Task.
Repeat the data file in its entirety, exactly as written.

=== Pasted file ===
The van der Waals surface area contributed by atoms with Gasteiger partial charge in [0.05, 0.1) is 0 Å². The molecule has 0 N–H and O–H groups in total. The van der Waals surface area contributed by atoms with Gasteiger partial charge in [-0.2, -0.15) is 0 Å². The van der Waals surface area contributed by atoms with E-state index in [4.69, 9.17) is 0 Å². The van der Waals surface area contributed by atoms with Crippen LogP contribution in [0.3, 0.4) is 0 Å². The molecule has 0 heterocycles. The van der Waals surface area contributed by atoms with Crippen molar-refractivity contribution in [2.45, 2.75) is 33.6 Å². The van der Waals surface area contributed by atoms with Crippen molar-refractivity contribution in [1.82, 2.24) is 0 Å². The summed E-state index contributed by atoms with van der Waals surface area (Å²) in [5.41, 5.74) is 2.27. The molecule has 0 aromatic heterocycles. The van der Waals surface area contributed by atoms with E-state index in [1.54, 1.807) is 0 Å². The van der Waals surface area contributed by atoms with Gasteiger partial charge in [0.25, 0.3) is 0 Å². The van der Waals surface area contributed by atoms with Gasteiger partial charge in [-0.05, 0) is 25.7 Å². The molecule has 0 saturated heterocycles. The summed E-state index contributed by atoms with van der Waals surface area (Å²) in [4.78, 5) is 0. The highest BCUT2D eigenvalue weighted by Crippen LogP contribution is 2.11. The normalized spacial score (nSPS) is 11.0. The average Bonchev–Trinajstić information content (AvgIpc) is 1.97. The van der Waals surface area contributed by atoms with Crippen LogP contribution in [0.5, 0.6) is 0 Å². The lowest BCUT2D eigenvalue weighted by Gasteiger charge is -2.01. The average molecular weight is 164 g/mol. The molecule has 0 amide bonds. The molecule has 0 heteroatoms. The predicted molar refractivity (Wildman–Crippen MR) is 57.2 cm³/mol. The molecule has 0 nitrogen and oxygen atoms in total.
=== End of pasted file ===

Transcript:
The van der Waals surface area contributed by atoms with Gasteiger partial charge in [0.05, 0.1) is 0 Å². The molecule has 0 N–H and O–H groups in total. The van der Waals surface area contributed by atoms with Gasteiger partial charge in [-0.2, -0.15) is 0 Å². The van der Waals surface area contributed by atoms with E-state index in [4.69, 9.17) is 0 Å². The van der Waals surface area contributed by atoms with Crippen LogP contribution in [0.3, 0.4) is 0 Å². The molecule has 0 heterocycles. The van der Waals surface area contributed by atoms with Crippen molar-refractivity contribution in [2.45, 2.75) is 33.6 Å². The van der Waals surface area contributed by atoms with Crippen molar-refractivity contribution in [1.82, 2.24) is 0 Å². The summed E-state index contributed by atoms with van der Waals surface area (Å²) in [5.41, 5.74) is 2.27. The molecule has 0 aromatic heterocycles. The van der Waals surface area contributed by atoms with E-state index in [1.54, 1.807) is 0 Å². The van der Waals surface area contributed by atoms with Gasteiger partial charge in [0.25, 0.3) is 0 Å². The van der Waals surface area contributed by atoms with Gasteiger partial charge in [-0.05, 0) is 25.7 Å². The molecule has 0 saturated heterocycles. The summed E-state index contributed by atoms with van der Waals surface area (Å²) in [4.78, 5) is 0. The highest BCUT2D eigenvalue weighted by Crippen LogP contribution is 2.11. The normalized spacial score (nSPS) is 11.0. The average Bonchev–Trinajstić information content (AvgIpc) is 1.97. The van der Waals surface area contributed by atoms with Crippen LogP contribution in [0.5, 0.6) is 0 Å². The lowest BCUT2D eigenvalue weighted by Gasteiger charge is -2.01. The average molecular weight is 164 g/mol. The molecule has 0 amide bonds. The molecule has 0 heteroatoms. The predicted molar refractivity (Wildman–Crippen MR) is 57.2 cm³/mol. The molecule has 0 nitrogen and oxygen atoms in total.